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governing body in geneva upheld the ruling regarding armstrong, of the u.s. anti-doping agency who they say had a massive doping program. the report contained incriminating statements from 11 of armstrong's former teammates a mass exodus from names such as nike and oakley sunglasses. >> it has been a difficult couple of weeks for me, for my family and friends at a 15th anniversary party for his livestrong charity organization, armstrong alluded to the controversy. >> i've been better, but also been worse. >> reporter: armstrong never admitted to doping but did drop the fight against it, leaving many wondering what it all means to the sport they love. >> i think it is a dark cloud over the sport right now. >> reporter: the international body will now list no winner for the tour de france from '99-2005. while many fans try to separate
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armstrong from the accusations. >> i'm disappointed in him, but i still think he is a heck of an athlete. >> lance armstrong only has to ride to the finish line. >> reporter: once famous for being the world's greatest cyclist, now is called one of the worst chapters in cycling history. kristen dahlgren, nbc news, los angeles and as we mentioned there is important news about women's health that may come as a surprise to many women who get one of the most common and important medical tests every year. a pap smear to screen for cervical cancer. tonight, new recommendations from the american college. they say most women age 21-65 can wait three to five years between pap tests as long as there is no sign of a problem. also, for the first time, the doctors advise that starting at the age of 30, women should also get tested for hpv when they get their pap test.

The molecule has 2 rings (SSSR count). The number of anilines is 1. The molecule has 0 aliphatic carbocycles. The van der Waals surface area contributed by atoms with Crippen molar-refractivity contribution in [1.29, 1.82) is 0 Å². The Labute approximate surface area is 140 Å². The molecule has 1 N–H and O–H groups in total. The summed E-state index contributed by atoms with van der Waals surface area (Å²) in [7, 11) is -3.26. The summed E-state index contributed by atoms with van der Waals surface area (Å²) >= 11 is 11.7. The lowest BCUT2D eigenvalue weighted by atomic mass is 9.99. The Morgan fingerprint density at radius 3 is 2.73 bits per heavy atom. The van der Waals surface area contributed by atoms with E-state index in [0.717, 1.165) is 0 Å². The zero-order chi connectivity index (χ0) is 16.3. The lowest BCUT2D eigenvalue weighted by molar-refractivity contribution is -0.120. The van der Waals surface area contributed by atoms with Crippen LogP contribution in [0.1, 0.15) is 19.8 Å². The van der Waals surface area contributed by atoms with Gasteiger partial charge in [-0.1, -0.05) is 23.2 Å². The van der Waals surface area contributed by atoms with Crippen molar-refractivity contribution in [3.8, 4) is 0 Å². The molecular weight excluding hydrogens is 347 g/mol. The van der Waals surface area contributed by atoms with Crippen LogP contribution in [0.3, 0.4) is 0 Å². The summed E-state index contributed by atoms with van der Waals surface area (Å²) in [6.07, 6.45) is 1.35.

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also tonight, the first time america's baby doctors are weighing in on the debate a lot of parents have faced over organic foods. while a lot of parents feed their kids fruits and vegetables that are organic, to avoid pesticides, they think they're doing the right thing, the nation's pediatricians say there just is not any proof that organic is safer or has more nutrition than conventional foods. this was in addition to the study at stanford university. it was met at the time with uncertainty. still ahead as we continue on a monday night, they cheer for the athletes. and tonight, why there is new appeal to see them as athletes for the sake of their own safety. and later, the teen making a difference, keeping the stories of america's greatest generation alive for generations to come.